1. Matthew Iklé
  2. Professor
  3. Engaged Student Learning: Coalition for Undergraduate Computational Data-enabled Science & Engineering (CDSE) Education
  4. http://gps2dreamcollege.com
  5. Adams State University
  1. Dr. Hong Liu
  2. Professor
  3. Engaged Student Learning: Coalition for Undergraduate Computational Data-enabled Science & Engineering (CDSE) Education
  4. http://gps2dreamcollege.com
  5. Embry-Riddle Aeronautical University
  1. Raphael Isokpehi
  2. Professor
  3. Engaged Student Learning: Coalition for Undergraduate Computational Data-enabled Science & Engineering (CDSE) Education
  4. http://gps2dreamcollege.com
  5. Bethune-Cookman University
  1. Dr. Michael Wolyniak
  2. Professor
  3. Engaged Student Learning: Coalition for Undergraduate Computational Data-enabled Science & Engineering (CDSE) Education
  4. http://gps2dreamcollege.com
  5. Hampden-Sydney College
  1. Jonathan Spector
  2. https://sites.google.com/site/jmspector007/
  3. Professor
  4. Engaged Student Learning: Coalition for Undergraduate Computational Data-enabled Science & Engineering (CDSE) Education
  5. http://gps2dreamcollege.com
  6. University of North Texas
Public Discussion
  • Icon for: Matthew Iklé

    Matthew Iklé

    Lead Presenter
    May 12, 2019 | 10:07 p.m.

    Welcome to the Coalition for Computation & Engineering (CDSE) Education!

    Our goal was to solve common STEM educational barriers at small institutions by creating ofvirtual departments consisting of coalitions of institutions. The coalition built the teaching efficiency, research opportunities, and capacity to offer CDSE degree programs and student enrollments to sustain them. Our project provides insights into effective cyber-learning and teaching strategies that promote diversity within the STEM workforce. Students benefited from the new courses and learning assessment strategies as performance data and student and faculty input drove course improvement.

    Hope you enjoy seeing and hearing some of our successes!

    Matthew Iklé, PI, Adams State University

    Hong Liu, co-PI, Embry-Riddle Aeronautical University

    Raphael Isokpehi, co-PI, Bethune-Cookman University

    Michael Wolyniak, co-PI, Hampden-Sydney College

    Michael Spector, External Evaluator, University of North Texas

     

     
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    Discussion is closed. Upvoting is no longer available

    Dr. Hong Liu
  • Icon for: Jonathan Spector

    Jonathan Spector

    Co-Presenter
    May 13, 2019 | 10:09 a.m.

    As the evaluator on this effort, I noticed the significance of design on the courses - specifically, designing activities for students to help them master complex concepts ... and what really made the effort successful was scaffolding for individual students - giving struggling students the support they needed to achieve some level of success that then led to continued engagement.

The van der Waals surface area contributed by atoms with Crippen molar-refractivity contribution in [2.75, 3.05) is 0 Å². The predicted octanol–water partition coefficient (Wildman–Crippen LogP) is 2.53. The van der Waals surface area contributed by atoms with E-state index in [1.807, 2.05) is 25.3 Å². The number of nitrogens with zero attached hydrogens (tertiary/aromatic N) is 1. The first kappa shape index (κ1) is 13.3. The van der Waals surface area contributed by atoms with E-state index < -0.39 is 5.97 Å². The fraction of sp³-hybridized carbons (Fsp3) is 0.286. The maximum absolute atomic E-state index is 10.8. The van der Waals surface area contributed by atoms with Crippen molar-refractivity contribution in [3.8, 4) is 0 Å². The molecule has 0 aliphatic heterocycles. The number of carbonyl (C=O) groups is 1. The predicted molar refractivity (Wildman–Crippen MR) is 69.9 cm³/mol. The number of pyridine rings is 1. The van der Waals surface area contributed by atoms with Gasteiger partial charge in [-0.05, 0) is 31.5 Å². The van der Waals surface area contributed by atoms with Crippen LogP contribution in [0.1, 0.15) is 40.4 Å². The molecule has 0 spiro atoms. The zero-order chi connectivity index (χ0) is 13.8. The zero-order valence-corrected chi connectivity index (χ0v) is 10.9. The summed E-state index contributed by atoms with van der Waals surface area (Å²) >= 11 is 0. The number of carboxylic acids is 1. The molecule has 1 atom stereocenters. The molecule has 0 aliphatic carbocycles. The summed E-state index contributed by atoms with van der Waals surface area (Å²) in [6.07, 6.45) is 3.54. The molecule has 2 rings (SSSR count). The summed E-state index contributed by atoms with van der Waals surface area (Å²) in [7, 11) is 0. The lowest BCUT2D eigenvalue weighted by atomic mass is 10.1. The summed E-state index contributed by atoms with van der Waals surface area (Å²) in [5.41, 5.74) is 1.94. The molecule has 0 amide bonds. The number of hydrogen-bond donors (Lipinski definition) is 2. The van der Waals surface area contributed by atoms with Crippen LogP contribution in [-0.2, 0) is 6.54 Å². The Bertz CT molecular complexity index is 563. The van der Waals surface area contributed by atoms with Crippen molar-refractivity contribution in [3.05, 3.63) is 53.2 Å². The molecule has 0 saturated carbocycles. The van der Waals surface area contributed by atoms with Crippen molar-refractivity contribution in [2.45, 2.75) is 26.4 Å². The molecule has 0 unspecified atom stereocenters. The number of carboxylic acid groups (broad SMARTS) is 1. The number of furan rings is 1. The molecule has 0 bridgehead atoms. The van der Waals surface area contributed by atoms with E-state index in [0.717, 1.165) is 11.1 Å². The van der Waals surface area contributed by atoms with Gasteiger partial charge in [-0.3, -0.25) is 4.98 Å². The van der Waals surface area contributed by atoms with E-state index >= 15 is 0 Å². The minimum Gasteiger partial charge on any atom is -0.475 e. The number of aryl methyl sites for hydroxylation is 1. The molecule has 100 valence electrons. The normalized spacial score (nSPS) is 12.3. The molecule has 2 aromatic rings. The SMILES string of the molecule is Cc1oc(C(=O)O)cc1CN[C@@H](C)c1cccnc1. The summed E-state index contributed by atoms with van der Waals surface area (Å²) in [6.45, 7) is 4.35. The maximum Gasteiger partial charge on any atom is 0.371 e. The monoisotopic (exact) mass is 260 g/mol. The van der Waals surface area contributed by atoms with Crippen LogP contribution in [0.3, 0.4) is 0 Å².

• Icon for: Joni Falk

    Joni Falk

    Co-Director of CSR at TERC
    May 13, 2019 | 04:17 p.m.

    I like the fundamental ideas driving this project - to expand opportunities to those who do not have access by connecting institutions and universities. I think I heard that those who take the course virtually have a mentor available to them... is that right? Wondering if these courses are equally well rated by those who are physically in attendance and those present through the screen? Is the drop-out rate similar in each group? Do the students (in class and virtually) interact with each other through some online portal? Jonathan you mention offering struggling students support. What does this look like? 

     
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    Danielle Watt
  • Icon for: Matthew Iklé

    Matthew Iklé

    Lead Presenter
    May 13, 2019 | 04:31 p.m.

    Hi Joni,

    Thanks for your comments and questions!

    Yes, professors at both the broadcasting and receiving institutions help mentor students. The success rates tend to be similar at both the broadcasting and receiving institutions. 

    We are constantly striving to improve interaction among all the constituents, professors and students. The difficult part is, of course, breaking down the barriers between the institutions. While we have made progress in this direction, there is still a lot of work to do. Much ultimately depends upon the instructors' abilities to make the classrooms at both ends feel like a single larger classroom despite the distance: Inviting the (reluctant) students at a distance into the broadcasting classroom. Having projects composed of teams from both institutions also helps somewhat but is also not a panacea. Hong, Raphael, Michael, and Michael can provide additional insights.